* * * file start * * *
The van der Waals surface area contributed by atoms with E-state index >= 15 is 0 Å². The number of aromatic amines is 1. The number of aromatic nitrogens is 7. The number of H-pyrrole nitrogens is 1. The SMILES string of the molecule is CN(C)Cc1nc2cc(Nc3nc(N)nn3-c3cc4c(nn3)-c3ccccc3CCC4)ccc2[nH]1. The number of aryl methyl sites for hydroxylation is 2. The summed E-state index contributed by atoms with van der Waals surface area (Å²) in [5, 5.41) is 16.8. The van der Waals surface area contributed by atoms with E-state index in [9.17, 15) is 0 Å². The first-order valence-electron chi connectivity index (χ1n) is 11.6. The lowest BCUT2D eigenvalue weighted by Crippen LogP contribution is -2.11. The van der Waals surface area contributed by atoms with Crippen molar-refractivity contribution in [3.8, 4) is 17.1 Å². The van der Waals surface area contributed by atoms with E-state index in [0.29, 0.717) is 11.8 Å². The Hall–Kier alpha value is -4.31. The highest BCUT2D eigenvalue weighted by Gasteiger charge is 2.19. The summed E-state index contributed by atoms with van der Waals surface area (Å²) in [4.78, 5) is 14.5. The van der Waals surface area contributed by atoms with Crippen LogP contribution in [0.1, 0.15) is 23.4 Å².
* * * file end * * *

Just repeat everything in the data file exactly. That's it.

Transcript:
The van der Waals surface area contributed by atoms with E-state index >= 15 is 0 Å². The number of aromatic amines is 1. The number of aromatic nitrogens is 7. The number of H-pyrrole nitrogens is 1. The SMILES string of the molecule is CN(C)Cc1nc2cc(Nc3nc(N)nn3-c3cc4c(nn3)-c3ccccc3CCC4)ccc2[nH]1. The number of aryl methyl sites for hydroxylation is 2. The summed E-state index contributed by atoms with van der Waals surface area (Å²) in [5, 5.41) is 16.8. The van der Waals surface area contributed by atoms with E-state index in [9.17, 15) is 0 Å². The first-order valence-electron chi connectivity index (χ1n) is 11.6. The lowest BCUT2D eigenvalue weighted by Crippen LogP contribution is -2.11. The van der Waals surface area contributed by atoms with Crippen molar-refractivity contribution in [3.8, 4) is 17.1 Å². The van der Waals surface area contributed by atoms with E-state index in [0.29, 0.717) is 11.8 Å². The Hall–Kier alpha value is -4.31. The highest BCUT2D eigenvalue weighted by Gasteiger charge is 2.19. The summed E-state index contributed by atoms with van der Waals surface area (Å²) in [4.78, 5) is 14.5. The van der Waals surface area contributed by atoms with Crippen LogP contribution in [0.1, 0.15) is 23.4 Å².